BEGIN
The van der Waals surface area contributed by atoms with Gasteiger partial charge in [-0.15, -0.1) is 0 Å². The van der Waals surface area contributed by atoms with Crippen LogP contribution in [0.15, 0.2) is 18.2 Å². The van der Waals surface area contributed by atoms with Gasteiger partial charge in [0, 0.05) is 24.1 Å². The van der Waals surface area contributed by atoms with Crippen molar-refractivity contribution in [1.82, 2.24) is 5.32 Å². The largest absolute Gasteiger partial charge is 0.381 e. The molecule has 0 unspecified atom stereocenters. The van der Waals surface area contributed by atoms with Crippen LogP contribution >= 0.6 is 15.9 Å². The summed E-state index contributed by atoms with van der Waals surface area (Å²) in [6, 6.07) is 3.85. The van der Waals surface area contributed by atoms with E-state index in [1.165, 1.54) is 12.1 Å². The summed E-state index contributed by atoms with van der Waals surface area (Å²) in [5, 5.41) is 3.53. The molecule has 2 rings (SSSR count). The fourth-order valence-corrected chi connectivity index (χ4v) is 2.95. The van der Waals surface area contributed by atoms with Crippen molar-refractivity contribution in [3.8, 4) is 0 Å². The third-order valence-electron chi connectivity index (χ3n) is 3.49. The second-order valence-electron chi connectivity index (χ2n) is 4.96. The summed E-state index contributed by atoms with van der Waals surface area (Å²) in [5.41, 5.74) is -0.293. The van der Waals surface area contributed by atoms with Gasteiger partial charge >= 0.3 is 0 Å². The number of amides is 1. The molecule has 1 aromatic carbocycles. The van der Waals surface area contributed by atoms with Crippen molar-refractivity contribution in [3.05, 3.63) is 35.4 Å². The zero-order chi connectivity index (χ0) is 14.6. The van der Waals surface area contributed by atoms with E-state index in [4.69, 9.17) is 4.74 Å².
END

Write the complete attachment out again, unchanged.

The van der Waals surface area contributed by atoms with Gasteiger partial charge in [-0.15, -0.1) is 0 Å². The van der Waals surface area contributed by atoms with Crippen LogP contribution in [0.15, 0.2) is 18.2 Å². The van der Waals surface area contributed by atoms with Gasteiger partial charge in [0, 0.05) is 24.1 Å². The van der Waals surface area contributed by atoms with Crippen molar-refractivity contribution in [1.82, 2.24) is 5.32 Å². The largest absolute Gasteiger partial charge is 0.381 e. The molecule has 0 unspecified atom stereocenters. The van der Waals surface area contributed by atoms with Crippen LogP contribution >= 0.6 is 15.9 Å². The summed E-state index contributed by atoms with van der Waals surface area (Å²) in [6, 6.07) is 3.85. The van der Waals surface area contributed by atoms with E-state index in [1.165, 1.54) is 12.1 Å². The summed E-state index contributed by atoms with van der Waals surface area (Å²) in [5, 5.41) is 3.53. The molecule has 2 rings (SSSR count). The fourth-order valence-corrected chi connectivity index (χ4v) is 2.95. The van der Waals surface area contributed by atoms with Crippen molar-refractivity contribution in [3.8, 4) is 0 Å². The third-order valence-electron chi connectivity index (χ3n) is 3.49. The second-order valence-electron chi connectivity index (χ2n) is 4.96. The summed E-state index contributed by atoms with van der Waals surface area (Å²) in [5.41, 5.74) is -0.293. The van der Waals surface area contributed by atoms with Gasteiger partial charge >= 0.3 is 0 Å². The number of amides is 1. The molecule has 1 aromatic carbocycles. The van der Waals surface area contributed by atoms with Crippen molar-refractivity contribution in [3.05, 3.63) is 35.4 Å². The zero-order chi connectivity index (χ0) is 14.6. The van der Waals surface area contributed by atoms with E-state index in [4.69, 9.17) is 4.74 Å².